In general, to be "truant" means to be lazy, idle, or knavish, and to go about like a vagabond. More commonly, however, the word refers to children who have skipped school or are absent, as these children are here. In a society as rich as this, one wouldn't expect there to be any such problems, suggesting that this word, paired with the diminutive "little," is used affectionately or jokingly to refer to these playful kids.— Sinead, Owl Eyes Editor
The Moguls were a Muslim dynasty of Mongol origin that ruled in the Indian subcontinent from the 16th to 19th Century. The Moguls were famously wealthy and ostentatious, and the richness of their kingdom inspired the modern word "mogul," meaning someone of wealth and means.— Sinead, Owl Eyes Editor
Quoits refers both to a game similar to horseshoes and to the rings thrown in said game. Traditionally, these rings are made of iron, but in this chapter they're made of precious gems to emphasize the wealth and prosperity of El Dorado. These tattered brocades aren't likely to be tearing but are instead probably fringed in the manner of some traditional South American clothing.— Sinead, Owl Eyes Editor
These "sheep" are more likely llamas or alpacas, animals native to South America. In general, llamas and alpacas aren't faster than the horses listed here, but are hardier and more evolutionarily suited to the high altitude and dense rainforests of the Andes and the forests of South America.— Sinead, Owl Eyes Editor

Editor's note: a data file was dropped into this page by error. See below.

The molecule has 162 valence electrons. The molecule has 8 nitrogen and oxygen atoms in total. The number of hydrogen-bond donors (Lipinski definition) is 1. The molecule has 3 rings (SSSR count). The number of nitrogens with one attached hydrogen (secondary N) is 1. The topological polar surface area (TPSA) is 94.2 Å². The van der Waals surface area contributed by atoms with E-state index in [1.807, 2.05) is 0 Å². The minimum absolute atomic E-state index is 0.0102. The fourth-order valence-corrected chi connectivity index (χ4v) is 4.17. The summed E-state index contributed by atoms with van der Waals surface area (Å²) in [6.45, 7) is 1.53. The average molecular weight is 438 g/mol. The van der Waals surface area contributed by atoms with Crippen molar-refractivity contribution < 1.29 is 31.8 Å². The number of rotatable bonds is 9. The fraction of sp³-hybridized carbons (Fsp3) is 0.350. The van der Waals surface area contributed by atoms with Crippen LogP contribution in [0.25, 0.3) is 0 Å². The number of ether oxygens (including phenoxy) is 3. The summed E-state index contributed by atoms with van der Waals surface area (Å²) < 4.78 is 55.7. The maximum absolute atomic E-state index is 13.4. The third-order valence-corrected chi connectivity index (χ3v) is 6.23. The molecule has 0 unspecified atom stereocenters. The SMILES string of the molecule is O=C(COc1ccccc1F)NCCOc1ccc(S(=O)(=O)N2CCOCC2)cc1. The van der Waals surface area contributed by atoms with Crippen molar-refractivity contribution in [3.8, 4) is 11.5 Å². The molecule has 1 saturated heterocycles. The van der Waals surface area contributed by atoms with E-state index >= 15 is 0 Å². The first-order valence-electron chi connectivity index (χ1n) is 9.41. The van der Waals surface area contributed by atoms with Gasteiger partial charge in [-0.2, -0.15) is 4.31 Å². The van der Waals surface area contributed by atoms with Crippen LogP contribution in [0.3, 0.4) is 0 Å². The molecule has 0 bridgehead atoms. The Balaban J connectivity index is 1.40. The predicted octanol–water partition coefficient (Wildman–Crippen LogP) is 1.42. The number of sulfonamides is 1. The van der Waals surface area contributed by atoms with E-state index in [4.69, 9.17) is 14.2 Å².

In other words, let us give ourselves over to divine providence, or to the wisdom and knowledge of God, who they believed to guide them in all things. Candide has given up hope of reasoning himself out of a situation with the logic Pangloss taught him and has resorted to putting his faith in a river.— Sinead, Owl Eyes Editor
The capital city of French Guiana, a department or region of France on the Atlantic coast of South America. As part of the French Empire, Cayenne was the site of much foreign trade, and it should be fairly easy for Candide and Cacambo to find passage on a ship to another part of the world (ideally, one where Candide isn't wanted for multiple murders).— Sinead, Owl Eyes Editor